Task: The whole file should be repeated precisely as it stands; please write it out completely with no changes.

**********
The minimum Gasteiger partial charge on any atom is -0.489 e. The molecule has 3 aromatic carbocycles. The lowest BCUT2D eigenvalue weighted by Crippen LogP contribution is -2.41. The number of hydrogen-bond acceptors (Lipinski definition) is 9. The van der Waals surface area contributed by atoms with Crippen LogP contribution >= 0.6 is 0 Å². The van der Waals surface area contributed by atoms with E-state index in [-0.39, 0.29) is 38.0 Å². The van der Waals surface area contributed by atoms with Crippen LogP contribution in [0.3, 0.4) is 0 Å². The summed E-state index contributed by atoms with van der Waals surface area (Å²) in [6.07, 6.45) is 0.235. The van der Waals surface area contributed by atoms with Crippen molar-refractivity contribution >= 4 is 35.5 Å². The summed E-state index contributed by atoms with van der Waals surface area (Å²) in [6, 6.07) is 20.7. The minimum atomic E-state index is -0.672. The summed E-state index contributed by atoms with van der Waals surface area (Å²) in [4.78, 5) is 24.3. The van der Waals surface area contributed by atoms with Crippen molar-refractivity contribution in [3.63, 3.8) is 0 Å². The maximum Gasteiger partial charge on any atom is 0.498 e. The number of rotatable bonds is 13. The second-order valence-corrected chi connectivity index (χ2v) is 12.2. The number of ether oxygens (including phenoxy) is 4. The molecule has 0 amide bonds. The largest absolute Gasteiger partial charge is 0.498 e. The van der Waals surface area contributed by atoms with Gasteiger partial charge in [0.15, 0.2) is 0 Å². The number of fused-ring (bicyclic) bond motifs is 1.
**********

The minimum Gasteiger partial charge on any atom is -0.489 e. The molecule has 3 aromatic carbocycles. The lowest BCUT2D eigenvalue weighted by Crippen LogP contribution is -2.41. The number of hydrogen-bond acceptors (Lipinski definition) is 9. The van der Waals surface area contributed by atoms with Crippen LogP contribution >= 0.6 is 0 Å². The van der Waals surface area contributed by atoms with E-state index in [-0.39, 0.29) is 38.0 Å². The van der Waals surface area contributed by atoms with Crippen LogP contribution in [0.3, 0.4) is 0 Å². The summed E-state index contributed by atoms with van der Waals surface area (Å²) in [6.07, 6.45) is 0.235. The van der Waals surface area contributed by atoms with Crippen molar-refractivity contribution >= 4 is 35.5 Å². The summed E-state index contributed by atoms with van der Waals surface area (Å²) in [6, 6.07) is 20.7. The minimum atomic E-state index is -0.672. The summed E-state index contributed by atoms with van der Waals surface area (Å²) in [4.78, 5) is 24.3. The van der Waals surface area contributed by atoms with Crippen molar-refractivity contribution in [3.63, 3.8) is 0 Å². The maximum Gasteiger partial charge on any atom is 0.498 e. The number of rotatable bonds is 13. The second-order valence-corrected chi connectivity index (χ2v) is 12.2. The number of ether oxygens (including phenoxy) is 4. The molecule has 0 amide bonds. The largest absolute Gasteiger partial charge is 0.498 e. The van der Waals surface area contributed by atoms with Gasteiger partial charge in [0.15, 0.2) is 0 Å². The number of fused-ring (bicyclic) bond motifs is 1.